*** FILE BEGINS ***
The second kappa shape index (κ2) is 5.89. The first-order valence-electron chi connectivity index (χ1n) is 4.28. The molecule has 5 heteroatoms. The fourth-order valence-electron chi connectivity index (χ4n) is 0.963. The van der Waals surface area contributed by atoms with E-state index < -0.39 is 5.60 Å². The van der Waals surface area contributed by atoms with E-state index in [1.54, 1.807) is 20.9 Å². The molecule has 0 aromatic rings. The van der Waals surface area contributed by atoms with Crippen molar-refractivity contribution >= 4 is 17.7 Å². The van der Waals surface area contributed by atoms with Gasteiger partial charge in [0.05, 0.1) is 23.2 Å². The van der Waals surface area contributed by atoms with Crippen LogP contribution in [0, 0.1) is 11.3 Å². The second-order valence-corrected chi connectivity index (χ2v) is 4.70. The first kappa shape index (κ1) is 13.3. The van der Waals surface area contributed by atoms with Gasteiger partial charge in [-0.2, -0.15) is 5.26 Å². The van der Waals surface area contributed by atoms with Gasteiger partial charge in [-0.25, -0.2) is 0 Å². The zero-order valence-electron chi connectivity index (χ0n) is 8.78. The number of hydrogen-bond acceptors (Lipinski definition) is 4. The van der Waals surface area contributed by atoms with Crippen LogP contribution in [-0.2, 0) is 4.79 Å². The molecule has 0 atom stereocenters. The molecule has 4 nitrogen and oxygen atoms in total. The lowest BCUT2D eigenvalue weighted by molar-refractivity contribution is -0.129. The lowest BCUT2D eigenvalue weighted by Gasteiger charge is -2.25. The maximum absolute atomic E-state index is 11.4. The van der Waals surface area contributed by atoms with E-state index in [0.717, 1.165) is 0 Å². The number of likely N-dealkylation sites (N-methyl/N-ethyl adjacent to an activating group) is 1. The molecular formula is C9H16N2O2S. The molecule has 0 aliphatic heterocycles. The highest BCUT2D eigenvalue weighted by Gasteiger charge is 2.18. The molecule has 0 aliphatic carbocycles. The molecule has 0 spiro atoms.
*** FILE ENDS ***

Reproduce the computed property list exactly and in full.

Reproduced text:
The second kappa shape index (κ2) is 5.89. The first-order valence-electron chi connectivity index (χ1n) is 4.28. The molecule has 5 heteroatoms. The fourth-order valence-electron chi connectivity index (χ4n) is 0.963. The van der Waals surface area contributed by atoms with E-state index < -0.39 is 5.60 Å². The van der Waals surface area contributed by atoms with E-state index in [1.54, 1.807) is 20.9 Å². The molecule has 0 aromatic rings. The van der Waals surface area contributed by atoms with Crippen molar-refractivity contribution >= 4 is 17.7 Å². The van der Waals surface area contributed by atoms with Gasteiger partial charge in [0.05, 0.1) is 23.2 Å². The van der Waals surface area contributed by atoms with Crippen LogP contribution in [0, 0.1) is 11.3 Å². The second-order valence-corrected chi connectivity index (χ2v) is 4.70. The first kappa shape index (κ1) is 13.3. The van der Waals surface area contributed by atoms with Gasteiger partial charge in [-0.2, -0.15) is 5.26 Å². The van der Waals surface area contributed by atoms with Gasteiger partial charge in [-0.25, -0.2) is 0 Å². The zero-order valence-electron chi connectivity index (χ0n) is 8.78. The number of hydrogen-bond acceptors (Lipinski definition) is 4. The van der Waals surface area contributed by atoms with Crippen LogP contribution in [-0.2, 0) is 4.79 Å². The molecule has 0 atom stereocenters. The molecule has 4 nitrogen and oxygen atoms in total. The lowest BCUT2D eigenvalue weighted by molar-refractivity contribution is -0.129. The lowest BCUT2D eigenvalue weighted by Gasteiger charge is -2.25. The maximum absolute atomic E-state index is 11.4. The van der Waals surface area contributed by atoms with E-state index in [0.717, 1.165) is 0 Å². The number of likely N-dealkylation sites (N-methyl/N-ethyl adjacent to an activating group) is 1. The molecular formula is C9H16N2O2S. The molecule has 0 aliphatic heterocycles. The highest BCUT2D eigenvalue weighted by Gasteiger charge is 2.18. The molecule has 0 aliphatic carbocycles. The molecule has 0 spiro atoms.